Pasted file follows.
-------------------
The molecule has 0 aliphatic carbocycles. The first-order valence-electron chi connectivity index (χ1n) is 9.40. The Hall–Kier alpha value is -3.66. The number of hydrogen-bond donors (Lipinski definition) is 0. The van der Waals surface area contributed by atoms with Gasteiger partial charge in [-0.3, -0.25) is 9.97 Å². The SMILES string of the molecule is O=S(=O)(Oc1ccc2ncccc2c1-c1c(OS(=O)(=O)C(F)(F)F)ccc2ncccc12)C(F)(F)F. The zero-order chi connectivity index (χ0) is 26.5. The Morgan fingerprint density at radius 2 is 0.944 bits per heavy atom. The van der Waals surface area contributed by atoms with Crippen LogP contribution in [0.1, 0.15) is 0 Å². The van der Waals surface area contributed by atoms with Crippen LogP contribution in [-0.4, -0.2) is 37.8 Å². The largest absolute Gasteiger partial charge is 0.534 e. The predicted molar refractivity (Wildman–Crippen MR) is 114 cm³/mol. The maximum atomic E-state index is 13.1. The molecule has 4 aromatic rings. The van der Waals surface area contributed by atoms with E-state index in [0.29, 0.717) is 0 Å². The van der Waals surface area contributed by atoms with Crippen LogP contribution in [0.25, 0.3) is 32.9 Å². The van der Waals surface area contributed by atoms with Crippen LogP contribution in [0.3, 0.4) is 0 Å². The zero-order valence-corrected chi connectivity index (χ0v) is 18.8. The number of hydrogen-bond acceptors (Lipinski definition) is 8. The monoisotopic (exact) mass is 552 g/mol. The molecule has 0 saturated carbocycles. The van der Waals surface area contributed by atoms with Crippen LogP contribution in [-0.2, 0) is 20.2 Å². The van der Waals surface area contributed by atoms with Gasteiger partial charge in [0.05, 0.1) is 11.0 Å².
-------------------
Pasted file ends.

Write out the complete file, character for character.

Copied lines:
The molecule has 0 aliphatic carbocycles. The first-order valence-electron chi connectivity index (χ1n) is 9.40. The Hall–Kier alpha value is -3.66. The number of hydrogen-bond donors (Lipinski definition) is 0. The van der Waals surface area contributed by atoms with Gasteiger partial charge in [-0.3, -0.25) is 9.97 Å². The SMILES string of the molecule is O=S(=O)(Oc1ccc2ncccc2c1-c1c(OS(=O)(=O)C(F)(F)F)ccc2ncccc12)C(F)(F)F. The zero-order chi connectivity index (χ0) is 26.5. The Morgan fingerprint density at radius 2 is 0.944 bits per heavy atom. The van der Waals surface area contributed by atoms with Crippen LogP contribution in [0.1, 0.15) is 0 Å². The van der Waals surface area contributed by atoms with Crippen LogP contribution in [-0.4, -0.2) is 37.8 Å². The largest absolute Gasteiger partial charge is 0.534 e. The predicted molar refractivity (Wildman–Crippen MR) is 114 cm³/mol. The maximum atomic E-state index is 13.1. The molecule has 4 aromatic rings. The van der Waals surface area contributed by atoms with E-state index in [0.29, 0.717) is 0 Å². The van der Waals surface area contributed by atoms with Crippen LogP contribution in [0.25, 0.3) is 32.9 Å². The van der Waals surface area contributed by atoms with Crippen LogP contribution in [0.3, 0.4) is 0 Å². The zero-order valence-corrected chi connectivity index (χ0v) is 18.8. The number of hydrogen-bond acceptors (Lipinski definition) is 8. The monoisotopic (exact) mass is 552 g/mol. The molecule has 0 saturated carbocycles. The van der Waals surface area contributed by atoms with Crippen LogP contribution in [-0.2, 0) is 20.2 Å². The van der Waals surface area contributed by atoms with Gasteiger partial charge in [0.05, 0.1) is 11.0 Å².